Using the oil is very easy – you can use it both externally and internally. For example, when using it externally, I usually apply the oil several times a day to dry skin or areas affected by the eczema. My eczema was really severe before, but I have heard of people who have used it and their itching was relieved by it. (Coconut oil can be comedogenic though – meaning that it can clog pores – so you may want to avoid using too much of it on your face).
You can also ingest the coconut oil internally. For example, you can add a spoon of coconut oil to your smoothie, or you can cook with it. I don’t enjoy the taste of eating it raw so I cook with coconut oil every day instead, and it’s great since it has a high smoke point. (Note: coconut oil is a plant fat, meaning that it is a medium chain fatty acid, which doesn’t make you put on weight; instead of burning like a fat, it burns like a carb, which will help you speed up your metabolism and assist in weight loss).
By taking coconut oil internally, it will give your body essential vitamins and fats to help fight infection, heal quicker, and reduce inflammation. I love taking coconut oil both internally and externally since it provides benefits both ways. The best coconut oil for eczema is Nature’s Way (or even Nutiva is a good brand to use.)
For best results, look for an unrefined, virgin, cold pressed coconut oil to treat eczema. Refined coconut oil has been processed, and has likely lost much of its healing properties during the processing of it. So is coconut oil good for eczema? It certainly is.
Castor oil and eczema
Castor oil is a very thick oil – and probably the “goo-iest” oil, but it has been a true life saver for me this winter. 🙂 My face has been extremely dry, and nothing has been able to moisturize it effectively. I discovered that putting castor oil on my face (I know, it’s very thick but it’s the only thing that will do), has done wonders by keeping it soft and moisturized for hours. Using castor oil for eczema also helps to increase the blood flow to the skin – which means that it helps the skin receive more nutrients and oxygen, making it healthier.
Castor oil is a vegetable oil derived from the castor bean seed in its purest form. Is castor oil good for eczema? Well it is definitely an amazing oil with many healing properties. It is anti-inflammatory and highly emollient, meaning that it reduces inflammation, moisturizes dry patches, and increases hydration by preventing water from being lost through the skin. For eczema, this is a very good thing because it locks in the moisture and also has properties that speed up the healing of scars, wounds, and cuts (my naturopath used to tell me to use it to heal my scars).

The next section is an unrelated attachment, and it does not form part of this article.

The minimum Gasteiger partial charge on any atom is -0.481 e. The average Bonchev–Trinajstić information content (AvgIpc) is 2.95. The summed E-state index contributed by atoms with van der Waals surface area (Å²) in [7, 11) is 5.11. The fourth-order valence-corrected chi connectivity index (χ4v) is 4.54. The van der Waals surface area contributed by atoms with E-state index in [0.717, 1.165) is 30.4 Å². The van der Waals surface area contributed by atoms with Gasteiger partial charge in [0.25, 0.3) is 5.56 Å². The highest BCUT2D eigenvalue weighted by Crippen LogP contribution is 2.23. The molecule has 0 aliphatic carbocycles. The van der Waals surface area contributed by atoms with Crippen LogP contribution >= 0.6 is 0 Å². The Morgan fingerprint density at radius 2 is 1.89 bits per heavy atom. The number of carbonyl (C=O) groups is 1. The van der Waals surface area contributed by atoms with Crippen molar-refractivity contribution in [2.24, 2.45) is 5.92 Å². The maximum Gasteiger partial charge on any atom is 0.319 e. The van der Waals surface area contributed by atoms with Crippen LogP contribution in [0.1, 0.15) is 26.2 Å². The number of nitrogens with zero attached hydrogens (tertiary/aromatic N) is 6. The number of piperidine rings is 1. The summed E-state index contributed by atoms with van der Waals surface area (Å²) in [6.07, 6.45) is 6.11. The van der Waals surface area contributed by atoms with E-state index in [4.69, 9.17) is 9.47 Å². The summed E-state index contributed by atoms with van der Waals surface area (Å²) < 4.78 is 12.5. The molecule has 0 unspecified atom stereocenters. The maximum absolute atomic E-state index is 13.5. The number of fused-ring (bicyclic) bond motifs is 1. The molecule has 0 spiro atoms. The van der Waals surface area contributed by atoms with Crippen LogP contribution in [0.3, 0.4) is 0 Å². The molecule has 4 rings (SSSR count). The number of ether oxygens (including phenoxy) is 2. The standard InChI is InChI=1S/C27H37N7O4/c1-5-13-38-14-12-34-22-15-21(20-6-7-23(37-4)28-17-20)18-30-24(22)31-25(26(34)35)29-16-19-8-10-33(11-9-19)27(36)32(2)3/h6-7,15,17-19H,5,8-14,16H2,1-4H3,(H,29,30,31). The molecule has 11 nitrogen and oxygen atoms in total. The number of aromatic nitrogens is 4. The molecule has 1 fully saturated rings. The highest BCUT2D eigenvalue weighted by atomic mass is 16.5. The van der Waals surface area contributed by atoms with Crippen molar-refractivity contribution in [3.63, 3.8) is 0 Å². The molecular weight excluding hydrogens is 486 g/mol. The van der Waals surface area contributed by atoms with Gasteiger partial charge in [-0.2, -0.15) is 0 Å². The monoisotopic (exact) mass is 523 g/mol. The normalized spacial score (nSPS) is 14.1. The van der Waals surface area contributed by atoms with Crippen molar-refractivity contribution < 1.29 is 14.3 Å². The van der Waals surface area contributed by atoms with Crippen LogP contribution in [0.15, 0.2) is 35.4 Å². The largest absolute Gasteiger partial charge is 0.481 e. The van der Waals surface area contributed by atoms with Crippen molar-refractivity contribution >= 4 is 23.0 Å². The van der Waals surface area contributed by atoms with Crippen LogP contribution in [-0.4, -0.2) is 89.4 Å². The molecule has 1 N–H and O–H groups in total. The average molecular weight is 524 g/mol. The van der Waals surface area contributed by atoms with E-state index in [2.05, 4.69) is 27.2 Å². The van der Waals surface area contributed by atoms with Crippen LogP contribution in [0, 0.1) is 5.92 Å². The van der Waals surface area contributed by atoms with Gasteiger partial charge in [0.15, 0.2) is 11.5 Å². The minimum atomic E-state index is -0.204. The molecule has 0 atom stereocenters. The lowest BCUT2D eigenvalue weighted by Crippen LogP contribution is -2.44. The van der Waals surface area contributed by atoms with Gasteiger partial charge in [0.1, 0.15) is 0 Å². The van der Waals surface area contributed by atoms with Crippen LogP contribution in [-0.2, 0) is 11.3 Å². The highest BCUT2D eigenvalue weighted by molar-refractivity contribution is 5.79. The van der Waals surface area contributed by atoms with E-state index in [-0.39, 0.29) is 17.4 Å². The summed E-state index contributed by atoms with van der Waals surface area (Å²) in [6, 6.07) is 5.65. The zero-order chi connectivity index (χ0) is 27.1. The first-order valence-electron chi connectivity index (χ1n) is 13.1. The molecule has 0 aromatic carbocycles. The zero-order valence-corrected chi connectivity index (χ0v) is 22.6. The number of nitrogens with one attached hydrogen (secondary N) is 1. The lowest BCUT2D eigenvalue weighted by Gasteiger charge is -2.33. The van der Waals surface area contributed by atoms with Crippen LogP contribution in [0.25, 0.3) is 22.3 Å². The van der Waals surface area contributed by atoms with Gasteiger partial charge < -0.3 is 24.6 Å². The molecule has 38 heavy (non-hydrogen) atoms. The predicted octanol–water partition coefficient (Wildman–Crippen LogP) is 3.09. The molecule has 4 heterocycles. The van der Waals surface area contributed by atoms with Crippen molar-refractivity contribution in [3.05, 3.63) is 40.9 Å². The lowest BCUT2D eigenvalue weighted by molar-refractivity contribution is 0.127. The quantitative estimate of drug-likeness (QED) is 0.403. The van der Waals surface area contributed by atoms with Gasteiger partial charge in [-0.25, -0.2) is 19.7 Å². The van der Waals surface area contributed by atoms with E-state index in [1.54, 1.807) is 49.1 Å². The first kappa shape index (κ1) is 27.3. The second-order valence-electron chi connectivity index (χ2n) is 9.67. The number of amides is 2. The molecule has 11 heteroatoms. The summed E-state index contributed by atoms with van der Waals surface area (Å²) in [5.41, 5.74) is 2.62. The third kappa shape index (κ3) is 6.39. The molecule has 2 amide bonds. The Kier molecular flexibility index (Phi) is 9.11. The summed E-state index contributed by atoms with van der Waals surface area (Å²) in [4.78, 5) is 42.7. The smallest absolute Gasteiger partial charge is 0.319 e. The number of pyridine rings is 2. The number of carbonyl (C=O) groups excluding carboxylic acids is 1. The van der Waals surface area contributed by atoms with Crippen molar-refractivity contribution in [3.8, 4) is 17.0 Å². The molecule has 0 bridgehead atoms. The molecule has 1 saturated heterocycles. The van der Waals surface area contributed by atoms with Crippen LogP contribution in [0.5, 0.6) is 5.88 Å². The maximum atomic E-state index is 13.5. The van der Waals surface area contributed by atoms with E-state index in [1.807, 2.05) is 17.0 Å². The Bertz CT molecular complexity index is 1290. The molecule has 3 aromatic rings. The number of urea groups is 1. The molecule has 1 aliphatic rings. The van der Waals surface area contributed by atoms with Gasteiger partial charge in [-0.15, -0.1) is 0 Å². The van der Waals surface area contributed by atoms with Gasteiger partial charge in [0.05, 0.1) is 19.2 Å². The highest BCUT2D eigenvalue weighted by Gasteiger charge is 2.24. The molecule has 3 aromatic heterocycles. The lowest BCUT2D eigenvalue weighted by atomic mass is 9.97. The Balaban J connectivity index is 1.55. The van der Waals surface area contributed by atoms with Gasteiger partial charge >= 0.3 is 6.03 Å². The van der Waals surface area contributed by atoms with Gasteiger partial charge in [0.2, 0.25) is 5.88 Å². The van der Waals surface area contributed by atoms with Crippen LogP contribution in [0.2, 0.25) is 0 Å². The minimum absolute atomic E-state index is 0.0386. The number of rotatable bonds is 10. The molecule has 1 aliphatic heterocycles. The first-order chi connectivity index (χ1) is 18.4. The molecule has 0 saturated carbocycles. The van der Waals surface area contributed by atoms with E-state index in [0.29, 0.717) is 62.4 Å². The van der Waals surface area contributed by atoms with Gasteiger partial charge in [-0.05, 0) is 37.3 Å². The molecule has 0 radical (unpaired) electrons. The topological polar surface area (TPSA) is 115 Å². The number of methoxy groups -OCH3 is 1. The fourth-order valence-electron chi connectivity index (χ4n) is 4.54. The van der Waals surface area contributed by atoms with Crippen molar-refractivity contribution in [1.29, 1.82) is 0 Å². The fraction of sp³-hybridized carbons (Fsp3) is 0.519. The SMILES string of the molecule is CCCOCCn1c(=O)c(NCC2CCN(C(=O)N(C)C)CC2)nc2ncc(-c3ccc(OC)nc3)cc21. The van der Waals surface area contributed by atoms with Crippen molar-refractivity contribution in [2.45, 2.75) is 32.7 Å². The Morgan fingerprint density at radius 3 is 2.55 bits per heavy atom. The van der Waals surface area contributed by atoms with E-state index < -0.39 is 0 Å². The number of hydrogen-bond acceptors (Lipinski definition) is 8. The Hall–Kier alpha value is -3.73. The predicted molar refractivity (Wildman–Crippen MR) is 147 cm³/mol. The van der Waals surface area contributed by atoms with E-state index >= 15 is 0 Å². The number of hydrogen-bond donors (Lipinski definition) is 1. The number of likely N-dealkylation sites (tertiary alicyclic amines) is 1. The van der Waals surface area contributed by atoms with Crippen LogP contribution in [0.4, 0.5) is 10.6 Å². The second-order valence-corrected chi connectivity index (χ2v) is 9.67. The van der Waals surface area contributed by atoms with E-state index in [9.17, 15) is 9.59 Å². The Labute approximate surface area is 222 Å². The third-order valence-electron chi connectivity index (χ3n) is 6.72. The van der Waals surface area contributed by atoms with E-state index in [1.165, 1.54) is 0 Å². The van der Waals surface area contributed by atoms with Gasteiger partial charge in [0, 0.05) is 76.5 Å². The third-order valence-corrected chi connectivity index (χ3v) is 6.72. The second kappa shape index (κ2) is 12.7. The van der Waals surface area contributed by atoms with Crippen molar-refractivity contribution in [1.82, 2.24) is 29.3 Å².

Castor oil is also very good for eczema because it has anti-viral properties that help inhibit the growth of bacteria and fungi. It is also an excellent anti-oxidant and has compounds to fight aging and wrinkling 🙂
Besides using it for eczema, you can use it as natural hair care to promote hair growth, and as a treatment for dandruff, eczema, and dry scalp. The oil will help provide moisture and increase blood circulation in the scalp. (Castor oil can also be used on your eyelashes – it helps it grow quicker and stronger!)
As with everything else, be cautious with your source of castor oil. Much of the oil that’s sold in stores comes from castor seeds that have been heavily sprayed with pesticides, solvent-extracted (hexane is commonly used), deodorized, or chemically processed. These damage beneficial phytonutrients and add toxins to the oil which is supposed to be healing for your skin.
I use this brand by Heritage Products because it’s organic, cold-pressed (meaning that it is not heated in a way that destroys the nutrients), and hexane-free. I also used to work in a health food store that recommended this brand.
Calendula for eczema